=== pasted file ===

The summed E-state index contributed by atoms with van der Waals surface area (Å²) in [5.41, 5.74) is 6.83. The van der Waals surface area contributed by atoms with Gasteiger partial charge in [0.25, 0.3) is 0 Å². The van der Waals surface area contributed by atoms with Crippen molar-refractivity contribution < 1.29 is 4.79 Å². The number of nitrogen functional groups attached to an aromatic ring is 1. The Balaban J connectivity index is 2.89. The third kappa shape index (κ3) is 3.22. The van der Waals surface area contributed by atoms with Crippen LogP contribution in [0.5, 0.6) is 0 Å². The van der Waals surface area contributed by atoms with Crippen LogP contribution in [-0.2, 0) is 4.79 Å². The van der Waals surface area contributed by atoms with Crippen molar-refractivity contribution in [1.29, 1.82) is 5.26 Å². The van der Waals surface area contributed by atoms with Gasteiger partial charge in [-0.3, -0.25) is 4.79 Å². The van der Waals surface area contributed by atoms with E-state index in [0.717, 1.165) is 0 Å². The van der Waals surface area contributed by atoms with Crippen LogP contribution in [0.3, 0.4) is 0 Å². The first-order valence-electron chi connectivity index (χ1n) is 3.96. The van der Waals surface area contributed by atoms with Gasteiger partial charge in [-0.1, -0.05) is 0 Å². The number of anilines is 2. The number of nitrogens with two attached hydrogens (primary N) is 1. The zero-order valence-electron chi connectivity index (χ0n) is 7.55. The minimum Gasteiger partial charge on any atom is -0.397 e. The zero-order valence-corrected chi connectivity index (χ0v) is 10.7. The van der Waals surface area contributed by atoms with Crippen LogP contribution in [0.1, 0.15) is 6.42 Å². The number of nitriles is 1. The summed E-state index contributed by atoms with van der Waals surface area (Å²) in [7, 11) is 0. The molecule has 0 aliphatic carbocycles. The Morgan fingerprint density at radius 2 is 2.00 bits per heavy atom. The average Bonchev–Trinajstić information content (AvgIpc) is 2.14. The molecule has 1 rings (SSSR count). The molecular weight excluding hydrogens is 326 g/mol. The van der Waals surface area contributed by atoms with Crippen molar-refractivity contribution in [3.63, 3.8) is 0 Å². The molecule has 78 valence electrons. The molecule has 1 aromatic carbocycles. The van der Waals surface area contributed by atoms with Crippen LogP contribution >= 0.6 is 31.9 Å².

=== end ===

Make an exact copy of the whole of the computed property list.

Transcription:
The summed E-state index contributed by atoms with van der Waals surface area (Å²) in [5.41, 5.74) is 6.83. The van der Waals surface area contributed by atoms with Gasteiger partial charge in [0.25, 0.3) is 0 Å². The van der Waals surface area contributed by atoms with Crippen molar-refractivity contribution < 1.29 is 4.79 Å². The number of nitrogen functional groups attached to an aromatic ring is 1. The Balaban J connectivity index is 2.89. The third kappa shape index (κ3) is 3.22. The van der Waals surface area contributed by atoms with Crippen LogP contribution in [0.5, 0.6) is 0 Å². The van der Waals surface area contributed by atoms with Crippen LogP contribution in [-0.2, 0) is 4.79 Å². The van der Waals surface area contributed by atoms with Crippen molar-refractivity contribution in [1.29, 1.82) is 5.26 Å². The van der Waals surface area contributed by atoms with Gasteiger partial charge in [-0.3, -0.25) is 4.79 Å². The van der Waals surface area contributed by atoms with E-state index in [0.717, 1.165) is 0 Å². The van der Waals surface area contributed by atoms with Crippen LogP contribution in [0.3, 0.4) is 0 Å². The first-order valence-electron chi connectivity index (χ1n) is 3.96. The van der Waals surface area contributed by atoms with Gasteiger partial charge in [-0.1, -0.05) is 0 Å². The number of anilines is 2. The number of nitrogens with two attached hydrogens (primary N) is 1. The zero-order valence-electron chi connectivity index (χ0n) is 7.55. The minimum Gasteiger partial charge on any atom is -0.397 e. The zero-order valence-corrected chi connectivity index (χ0v) is 10.7. The van der Waals surface area contributed by atoms with Crippen LogP contribution in [0.1, 0.15) is 6.42 Å². The number of nitriles is 1. The summed E-state index contributed by atoms with van der Waals surface area (Å²) in [7, 11) is 0. The molecule has 0 aliphatic carbocycles. The Morgan fingerprint density at radius 2 is 2.00 bits per heavy atom. The average Bonchev–Trinajstić information content (AvgIpc) is 2.14. The molecule has 1 rings (SSSR count). The molecular weight excluding hydrogens is 326 g/mol. The van der Waals surface area contributed by atoms with Crippen molar-refractivity contribution in [3.63, 3.8) is 0 Å². The molecule has 78 valence electrons. The molecule has 1 aromatic carbocycles. The van der Waals surface area contributed by atoms with Crippen LogP contribution >= 0.6 is 31.9 Å².